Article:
Even a Supreme Court justice with left-leaning views has raised concerns about Colorado’s argument to disqualify former President Donald Trump from the state’s presidential ballot.
In an audio recording from within the Supreme Court, broadcast on C-SPAN and shared on the social media platform X, Justice Ketanji Brown Jackson pointed out a significant flaw in Colorado’s claim that Section 3 of the 14th Amendment justifies Trump’s removal from the state’s presidential ballot.
Jackson highlighted a critical issue – the 14th Amendment’s third section does not explicitly mention the office of the president. The section primarily addresses disqualification from congressional offices, as well as presidential and vice-presidential electors, without expressly mentioning the presidency.
During her questioning of Jason Murray, the attorney representing the group seeking Trump’s disqualification, Jackson presented a compelling historical argument, expressed skepticism about Colorado’s interpretation of Section 3, and ultimately emphasized both original intent and judicial restraint.
Jackson inquired, “Can you speak to the argument that Section 3 was about preventing the South from rising again in the context of these local elections, as opposed to focusing on the presidency?”
Murray responded with a comment about states regulating ballot access, prompting Jackson to clarify that her query was specific to the presidency.
Despite Murray’s insistence that the framers intended to exclude “charismatic rebels” from all federal offices, Jackson raised a crucial point – the absence of the term “president” in the enumerated list in Section 3.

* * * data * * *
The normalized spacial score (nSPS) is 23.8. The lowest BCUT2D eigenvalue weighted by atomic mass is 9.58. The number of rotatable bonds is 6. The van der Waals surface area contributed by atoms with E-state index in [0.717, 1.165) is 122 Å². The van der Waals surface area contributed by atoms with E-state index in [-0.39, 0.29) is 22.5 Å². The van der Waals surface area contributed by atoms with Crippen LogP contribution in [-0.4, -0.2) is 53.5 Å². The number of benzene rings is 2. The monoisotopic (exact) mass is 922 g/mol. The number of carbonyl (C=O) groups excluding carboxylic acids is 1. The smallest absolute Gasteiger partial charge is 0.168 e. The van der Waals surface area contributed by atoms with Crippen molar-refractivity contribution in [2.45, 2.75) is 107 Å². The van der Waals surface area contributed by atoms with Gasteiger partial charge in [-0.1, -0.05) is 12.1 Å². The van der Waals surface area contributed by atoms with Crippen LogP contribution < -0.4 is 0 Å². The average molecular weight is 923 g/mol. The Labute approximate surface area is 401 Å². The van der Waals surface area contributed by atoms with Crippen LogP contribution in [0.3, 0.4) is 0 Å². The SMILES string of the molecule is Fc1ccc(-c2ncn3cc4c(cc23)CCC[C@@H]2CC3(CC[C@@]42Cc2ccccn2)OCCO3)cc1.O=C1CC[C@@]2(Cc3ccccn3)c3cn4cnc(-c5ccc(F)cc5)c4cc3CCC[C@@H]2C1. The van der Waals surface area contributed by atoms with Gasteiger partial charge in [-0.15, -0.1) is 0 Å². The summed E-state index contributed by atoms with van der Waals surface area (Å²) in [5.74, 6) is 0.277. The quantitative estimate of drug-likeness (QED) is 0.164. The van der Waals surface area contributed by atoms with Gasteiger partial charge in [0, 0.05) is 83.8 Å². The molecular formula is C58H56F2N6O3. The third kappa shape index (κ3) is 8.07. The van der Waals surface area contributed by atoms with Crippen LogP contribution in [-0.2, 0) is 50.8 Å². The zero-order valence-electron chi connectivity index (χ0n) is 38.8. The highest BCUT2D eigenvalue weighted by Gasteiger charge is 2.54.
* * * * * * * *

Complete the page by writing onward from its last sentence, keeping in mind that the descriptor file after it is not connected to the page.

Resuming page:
She expressed concern, stating, “The thing that really is troubling to me is, I totally understand your argument, but they were listing people that were barred, and ‘president’ is not there. And so, I guess that just makes me worry that maybe they weren’t focusing on the president.”
Jackson also highlighted that the amendment’s framers did list vice-presidential and presidential electors, suggesting a deliberate omission of the presidency was unlikely.
As Murray struggled, citing a contemporary exchange between Democratic Sen. Reverdy Johnson and Republican Sen. Justin S. Morrill, Jackson astutely pointed out the ambiguity in Morrill’s response.
She concluded by posing a critical question, “And so if there’s an ambiguity, why would we construe it to, as Justice Kavanaugh pointed out, uh, against democracy?”
🚨𝗕𝗥𝗘𝗔𝗞𝗜𝗡𝗚 – Even the liberal justice, Ketanji Brown Jackson, nominated by Joe Biden, sees how ridiculous the argument to keep Donald Trump off of state ballots using the 14th amendment is.🔥
Ketanji Brown Jackson:
“I'm saying, the, the language here doesn't seem to… pic.twitter.com/T5JAdET0ak
— Right Angle News Network (@Rightanglenews) February 8, 2024
In December, Colorado’s State Supreme Court ruled Trump ineligible for the presidency based on the Capitol incursion of Jan. 6, 2021. Notably, no court has convicted Trump of “insurrection.” Regardless of the Supreme Court’s ruling in this case, credit goes to Jackson for an honest evaluation of Section 3’s plain meaning.